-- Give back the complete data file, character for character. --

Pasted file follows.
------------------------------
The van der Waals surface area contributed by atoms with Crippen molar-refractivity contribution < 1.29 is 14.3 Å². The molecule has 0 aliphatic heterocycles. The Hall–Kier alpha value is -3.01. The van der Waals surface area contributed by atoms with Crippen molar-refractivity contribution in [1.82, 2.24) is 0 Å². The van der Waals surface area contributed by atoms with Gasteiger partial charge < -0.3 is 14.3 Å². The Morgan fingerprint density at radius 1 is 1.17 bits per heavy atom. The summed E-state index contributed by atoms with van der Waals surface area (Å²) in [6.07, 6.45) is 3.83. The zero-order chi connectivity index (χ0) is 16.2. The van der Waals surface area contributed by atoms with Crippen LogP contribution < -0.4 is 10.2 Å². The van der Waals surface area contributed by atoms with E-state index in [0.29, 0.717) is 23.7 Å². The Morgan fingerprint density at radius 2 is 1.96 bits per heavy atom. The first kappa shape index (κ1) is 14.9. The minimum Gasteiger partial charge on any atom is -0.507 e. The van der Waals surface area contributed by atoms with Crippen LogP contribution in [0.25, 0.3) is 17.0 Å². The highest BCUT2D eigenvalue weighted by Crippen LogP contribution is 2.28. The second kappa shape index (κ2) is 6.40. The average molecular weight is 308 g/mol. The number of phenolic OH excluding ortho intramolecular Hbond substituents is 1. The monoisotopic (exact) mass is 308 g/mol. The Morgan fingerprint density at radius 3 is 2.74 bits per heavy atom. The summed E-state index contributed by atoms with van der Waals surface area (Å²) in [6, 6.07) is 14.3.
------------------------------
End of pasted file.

The van der Waals surface area contributed by atoms with Crippen molar-refractivity contribution < 1.29 is 14.3 Å². The molecule has 0 aliphatic heterocycles. The Hall–Kier alpha value is -3.01. The van der Waals surface area contributed by atoms with Crippen molar-refractivity contribution in [1.82, 2.24) is 0 Å². The van der Waals surface area contributed by atoms with Gasteiger partial charge < -0.3 is 14.3 Å². The Morgan fingerprint density at radius 1 is 1.17 bits per heavy atom. The summed E-state index contributed by atoms with van der Waals surface area (Å²) in [6.07, 6.45) is 3.83. The zero-order chi connectivity index (χ0) is 16.2. The van der Waals surface area contributed by atoms with Crippen LogP contribution < -0.4 is 10.2 Å². The van der Waals surface area contributed by atoms with E-state index in [0.29, 0.717) is 23.7 Å². The Morgan fingerprint density at radius 2 is 1.96 bits per heavy atom. The first kappa shape index (κ1) is 14.9. The minimum Gasteiger partial charge on any atom is -0.507 e. The van der Waals surface area contributed by atoms with Crippen LogP contribution in [0.25, 0.3) is 17.0 Å². The highest BCUT2D eigenvalue weighted by Crippen LogP contribution is 2.28. The second kappa shape index (κ2) is 6.40. The average molecular weight is 308 g/mol. The number of phenolic OH excluding ortho intramolecular Hbond substituents is 1. The monoisotopic (exact) mass is 308 g/mol. The Morgan fingerprint density at radius 3 is 2.74 bits per heavy atom. The summed E-state index contributed by atoms with van der Waals surface area (Å²) in [6, 6.07) is 14.3.